Isolating your Azure Functions

I spent a good bit of time over the last two weeks converting our Azure functions from the in-process to the isolated worker process model. Overall the transition was fairly simple, but there were a few bumps in the proverbial road worth noting.

Migration Process

Microsoft Learn has a very detailed How To Guide for this migration. The guide includes steps for updating the project file and references, as well as additional packages that are required based on various trigger types.

Since I had a number of functions to process, I followed the guide for the first one, and that worked swimmingly. However, then I got lazy and started the “copy-paste” conversion. In that laziness, I missed a particular section of the project file:

  <Using Include="System.Threading.ExecutionContext" Alias="ExecutionContext"/>

Unfortunately, if you forget this, you will not break your local development environment. However, when you publish to a function, it will not execute correctly.

Fixing Dependency Injection

When using the in-process model, there are some “freebies” that get added to the dependency injection system, as if by magic. ILogger, in particular, was allowed to be automatically injected into the function (as a function parameter). However, in the in-process model, you must get ILogger from either the FunctionContext or through dependency injection into the class.

As part of our conversion, we removed the function parameters for ILogger and replaced them with service instances retrieved through dependency injection at the class level.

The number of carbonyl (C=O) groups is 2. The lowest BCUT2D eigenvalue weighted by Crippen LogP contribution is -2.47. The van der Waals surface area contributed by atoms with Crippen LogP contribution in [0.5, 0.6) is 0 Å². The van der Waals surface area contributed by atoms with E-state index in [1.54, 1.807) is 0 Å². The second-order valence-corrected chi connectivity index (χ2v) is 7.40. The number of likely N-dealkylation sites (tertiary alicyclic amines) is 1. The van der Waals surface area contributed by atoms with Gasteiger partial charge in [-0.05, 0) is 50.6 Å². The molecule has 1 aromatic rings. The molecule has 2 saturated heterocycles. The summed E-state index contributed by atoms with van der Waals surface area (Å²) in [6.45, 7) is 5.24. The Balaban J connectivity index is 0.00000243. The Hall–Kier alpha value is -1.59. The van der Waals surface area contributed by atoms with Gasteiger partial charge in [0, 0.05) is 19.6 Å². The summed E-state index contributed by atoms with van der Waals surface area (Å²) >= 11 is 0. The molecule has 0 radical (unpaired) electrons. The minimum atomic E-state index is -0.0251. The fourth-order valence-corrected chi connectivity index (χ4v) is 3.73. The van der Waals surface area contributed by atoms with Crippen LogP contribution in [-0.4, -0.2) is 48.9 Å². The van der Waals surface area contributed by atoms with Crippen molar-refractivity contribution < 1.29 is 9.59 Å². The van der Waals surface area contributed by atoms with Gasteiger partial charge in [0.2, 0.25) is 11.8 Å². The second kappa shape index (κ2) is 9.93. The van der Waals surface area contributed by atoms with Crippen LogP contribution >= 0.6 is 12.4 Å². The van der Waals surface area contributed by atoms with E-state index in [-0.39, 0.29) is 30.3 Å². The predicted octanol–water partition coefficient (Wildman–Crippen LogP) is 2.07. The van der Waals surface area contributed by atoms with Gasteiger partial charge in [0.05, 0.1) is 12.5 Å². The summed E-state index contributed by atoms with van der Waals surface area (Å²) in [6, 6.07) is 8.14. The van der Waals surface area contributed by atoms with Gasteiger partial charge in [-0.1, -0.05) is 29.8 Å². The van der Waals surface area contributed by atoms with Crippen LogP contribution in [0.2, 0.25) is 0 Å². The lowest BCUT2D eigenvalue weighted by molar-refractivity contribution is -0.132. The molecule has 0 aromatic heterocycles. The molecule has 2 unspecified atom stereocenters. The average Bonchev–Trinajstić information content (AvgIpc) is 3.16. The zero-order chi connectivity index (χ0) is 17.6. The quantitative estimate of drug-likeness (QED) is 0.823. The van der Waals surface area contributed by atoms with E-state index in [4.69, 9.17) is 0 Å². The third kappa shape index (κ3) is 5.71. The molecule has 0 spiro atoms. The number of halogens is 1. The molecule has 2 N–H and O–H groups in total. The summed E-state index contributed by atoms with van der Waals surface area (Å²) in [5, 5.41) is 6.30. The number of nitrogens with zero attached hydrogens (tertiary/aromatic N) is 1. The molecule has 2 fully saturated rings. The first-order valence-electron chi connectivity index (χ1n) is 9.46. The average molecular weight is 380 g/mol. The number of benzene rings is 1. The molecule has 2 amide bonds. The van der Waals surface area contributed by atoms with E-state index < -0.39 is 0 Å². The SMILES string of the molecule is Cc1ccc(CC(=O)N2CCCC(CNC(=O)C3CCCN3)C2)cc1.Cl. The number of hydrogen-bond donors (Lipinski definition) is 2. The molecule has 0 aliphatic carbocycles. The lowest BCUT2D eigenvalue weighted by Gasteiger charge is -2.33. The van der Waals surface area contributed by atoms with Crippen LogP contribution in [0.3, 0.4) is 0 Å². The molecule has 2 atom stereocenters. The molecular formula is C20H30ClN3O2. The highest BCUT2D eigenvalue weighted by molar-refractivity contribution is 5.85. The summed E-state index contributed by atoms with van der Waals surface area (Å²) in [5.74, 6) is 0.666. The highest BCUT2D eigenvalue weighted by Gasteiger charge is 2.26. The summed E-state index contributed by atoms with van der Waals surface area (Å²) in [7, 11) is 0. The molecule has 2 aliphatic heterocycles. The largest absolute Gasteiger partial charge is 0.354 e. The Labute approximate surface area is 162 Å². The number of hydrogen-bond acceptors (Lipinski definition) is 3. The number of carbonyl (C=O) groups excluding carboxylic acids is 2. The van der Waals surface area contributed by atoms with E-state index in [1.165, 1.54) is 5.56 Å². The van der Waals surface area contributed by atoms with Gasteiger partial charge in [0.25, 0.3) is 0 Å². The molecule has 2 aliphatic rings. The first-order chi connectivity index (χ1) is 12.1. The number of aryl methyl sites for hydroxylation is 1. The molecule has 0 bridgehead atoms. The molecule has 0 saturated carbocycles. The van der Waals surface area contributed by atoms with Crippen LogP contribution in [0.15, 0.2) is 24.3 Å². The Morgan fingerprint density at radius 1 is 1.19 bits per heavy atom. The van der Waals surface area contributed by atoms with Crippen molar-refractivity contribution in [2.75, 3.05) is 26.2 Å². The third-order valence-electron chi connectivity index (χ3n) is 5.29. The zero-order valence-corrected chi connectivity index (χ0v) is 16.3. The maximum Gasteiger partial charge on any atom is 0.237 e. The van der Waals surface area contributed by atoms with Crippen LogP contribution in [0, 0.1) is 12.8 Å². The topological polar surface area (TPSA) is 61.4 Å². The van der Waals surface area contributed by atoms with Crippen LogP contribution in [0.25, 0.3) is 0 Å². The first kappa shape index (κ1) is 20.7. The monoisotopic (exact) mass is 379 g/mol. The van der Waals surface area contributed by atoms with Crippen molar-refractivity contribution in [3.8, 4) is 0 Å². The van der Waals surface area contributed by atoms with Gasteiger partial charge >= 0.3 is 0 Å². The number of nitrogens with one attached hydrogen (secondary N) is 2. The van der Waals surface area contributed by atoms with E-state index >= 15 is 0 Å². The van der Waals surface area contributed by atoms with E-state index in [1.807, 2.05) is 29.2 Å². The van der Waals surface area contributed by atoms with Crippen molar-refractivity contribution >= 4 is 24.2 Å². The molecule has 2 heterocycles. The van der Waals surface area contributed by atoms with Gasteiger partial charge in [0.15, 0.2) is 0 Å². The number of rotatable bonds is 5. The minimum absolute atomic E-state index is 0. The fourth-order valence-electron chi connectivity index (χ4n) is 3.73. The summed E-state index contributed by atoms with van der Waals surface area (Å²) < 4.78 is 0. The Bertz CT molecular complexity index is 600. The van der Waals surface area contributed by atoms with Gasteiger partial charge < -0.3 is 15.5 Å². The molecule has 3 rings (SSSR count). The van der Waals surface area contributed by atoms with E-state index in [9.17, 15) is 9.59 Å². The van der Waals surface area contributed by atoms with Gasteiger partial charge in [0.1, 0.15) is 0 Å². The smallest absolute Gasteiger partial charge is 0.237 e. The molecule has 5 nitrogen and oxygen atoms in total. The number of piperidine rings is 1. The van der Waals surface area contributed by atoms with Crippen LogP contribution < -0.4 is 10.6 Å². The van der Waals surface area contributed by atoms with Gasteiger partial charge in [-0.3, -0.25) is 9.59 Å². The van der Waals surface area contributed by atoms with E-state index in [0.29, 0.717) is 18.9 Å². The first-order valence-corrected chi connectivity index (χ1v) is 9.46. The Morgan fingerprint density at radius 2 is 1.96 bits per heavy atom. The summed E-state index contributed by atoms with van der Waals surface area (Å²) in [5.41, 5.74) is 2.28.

What we did not realize until we got our functions into the test environments was that IHttpContextAccessor was not available in the isolated model. Apparently, that particular interface is available as part of the in-process model automatically, but is not added as part of the isolated model. So we had to add an instance of IHttpContextAccessor to our services collection in the Program.cs file.

It is never easy

Upgrades or migrations are never just “change this and go.” as much as we try to make it easy, there always seems to be a little change here or there that end up being a fly in the ointment. In our case, we simply assumed that IHttpContextAccessor was there because in-process put it there, and the code which needed that was a few layers deep in the dependency tree. The only way to find it was to make the change and see what breaks. And that is what keeps quality engineers up at night.